This picture shows my ‘cutting board’ with the profile of the curved roof set out using a wall panel as the template and timber strip off-cuts glued to the board.  The roof sheet has the spacer timbers glued in place (important to make them the correct length and correct set-back from the edge of the sheet).  Another roof sheet is bent around a tube after wetting to put some pre-set curve into the sheet.  The wall planking is under way on the outer wall of the housing (refer following posting on preparing the wall planking).



This photo shows the rear housing panel being glued to the roof sheet.  The panel is used to push the roof sheet to the correct radius up against the timber off-cuts.  A fair amount of pressure is needed to push the roof sheet firmly against the off-cuts while at the same time ensuring that the end of the roof sheet lined up with the bottom of the panel on one side, and that both components were pressed flat onto the board.  When in the correct position the wall panel was nailed to the board.  After patiently waiting for the glue to set I removed the assembly from the board praying that the glue worked.  To be honest it took me a couple of tries to get it right.



Fixing the outer panel is a piece of cake if stage one is completed successfully.  The spacer strips on the inside of the roof sheet are helpful at this point to assist with aligning the face of the clad panel with the edge of the roof sheet.

Edited by rodgerdodger
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I am sure you realise that the log is just catching up with my progress David B. Unfortunately the build itself isn’t progressing that quickly.


Wall planking.  This is jumping ahead a bit but seeing that wall planking is necessary on the paddlewheel housings I thought it worthwhile to show the method I have used for preparing and fixing the planking.  The wall planking is in 2mm x 1mm strips of walnut, I think.  Firstly I lightly sand the sides of the strips to remove any rough edges using a jig on my building/cutting board from timber strips.  (Excess decking strips from a previous model.)  The instructions also recommend sanding the corners for effect and that seemed a good idea to me but very fiddly.   I use another jig for this also made out of excess timber strips from another model.  These jigs are illustrated in the next sketch – I hope you get the idea.  This is not a method that produces a precise aris but it seems to produce a satisfactory result and some variation is not detrimental.




The wall planking varies in lengths from 35mm down to 2-3mm (at windows and doors).  Because of their small size it is impractical to apply glue to each plank.  Instead I precut a number of planks, the number depending what part of the model I am working on.  Using a glue dispenser with a fine nozzle I lay down 2-3 lines of glue ahead of the last fixed plank, and then place each pre-cut plank in place using tweezers.  Then a straight edge is used to push the planks together before the glue sets to ensure the planks are in full contact with each other.  Hopefully the following pictures help to explain this.  By the way, you need a wet sponge on hand to wipe off any excess glue in the joints between the planks.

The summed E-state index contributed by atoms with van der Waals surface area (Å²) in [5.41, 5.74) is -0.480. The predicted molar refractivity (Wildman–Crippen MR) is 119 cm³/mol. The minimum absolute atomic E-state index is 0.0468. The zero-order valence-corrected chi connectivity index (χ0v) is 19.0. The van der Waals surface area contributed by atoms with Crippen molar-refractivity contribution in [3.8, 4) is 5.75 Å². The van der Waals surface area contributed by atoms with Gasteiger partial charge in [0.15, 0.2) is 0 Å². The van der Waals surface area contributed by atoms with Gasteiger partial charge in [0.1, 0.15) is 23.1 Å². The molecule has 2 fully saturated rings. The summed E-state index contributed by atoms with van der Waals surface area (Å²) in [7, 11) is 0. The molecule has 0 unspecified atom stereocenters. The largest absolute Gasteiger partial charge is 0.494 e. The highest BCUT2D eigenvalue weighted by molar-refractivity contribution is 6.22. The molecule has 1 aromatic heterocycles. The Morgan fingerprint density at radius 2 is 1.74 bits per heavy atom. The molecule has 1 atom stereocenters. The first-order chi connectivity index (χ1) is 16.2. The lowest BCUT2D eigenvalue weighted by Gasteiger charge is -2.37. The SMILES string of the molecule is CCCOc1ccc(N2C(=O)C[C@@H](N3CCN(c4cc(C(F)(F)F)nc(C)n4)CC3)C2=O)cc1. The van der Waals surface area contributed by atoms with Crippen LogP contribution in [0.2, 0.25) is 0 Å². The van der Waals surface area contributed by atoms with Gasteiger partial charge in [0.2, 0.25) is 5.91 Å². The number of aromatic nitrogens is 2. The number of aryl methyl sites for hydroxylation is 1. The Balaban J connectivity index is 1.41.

Yes, you are right.  It is fiddly and time consuming and I have a long way to go.  I can place up to 12 planks at a time on a straight stretch before I start panicking about the glue setting.  The thin lines of glue are more than adeqeuate to fix the panels.  Working around the windows and doors is a bit slower of course.  

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Hi Spud1.  Good luck with your build and I sincerely hope you find the log useful as that is what these logs are all about.


7d.  Paddlewheels.  It seems odd building the paddlewheels at this stage but I guess that as it will be impossible to turn the model upside down as work progresses the wheels are better inserted in the housings sooner rather than later.  The wheels are lead castings and good quality.  I painted the castings before assembly.  To assemble the wheels I used balsa spacer blocks between each side and simply held them as the spindle was inserted and glued in with epoxy.  The length of the spindle is measured from the completed housing, and the width of the spacer was calculated allowing clearance for the paddles inside the housing etc.  To make sure the sides were centred and square I epoxied in a few paddles at the same time, viewed it from the side, top etc., and that helped to check that all was correct.  The wheels were rested on balsa packers while the epoxy set.




One wheel completed, the second in progress.  I have got some more work to do on the painting and weathering.  A lot of effort for in item that is mostly hidden inside the housings!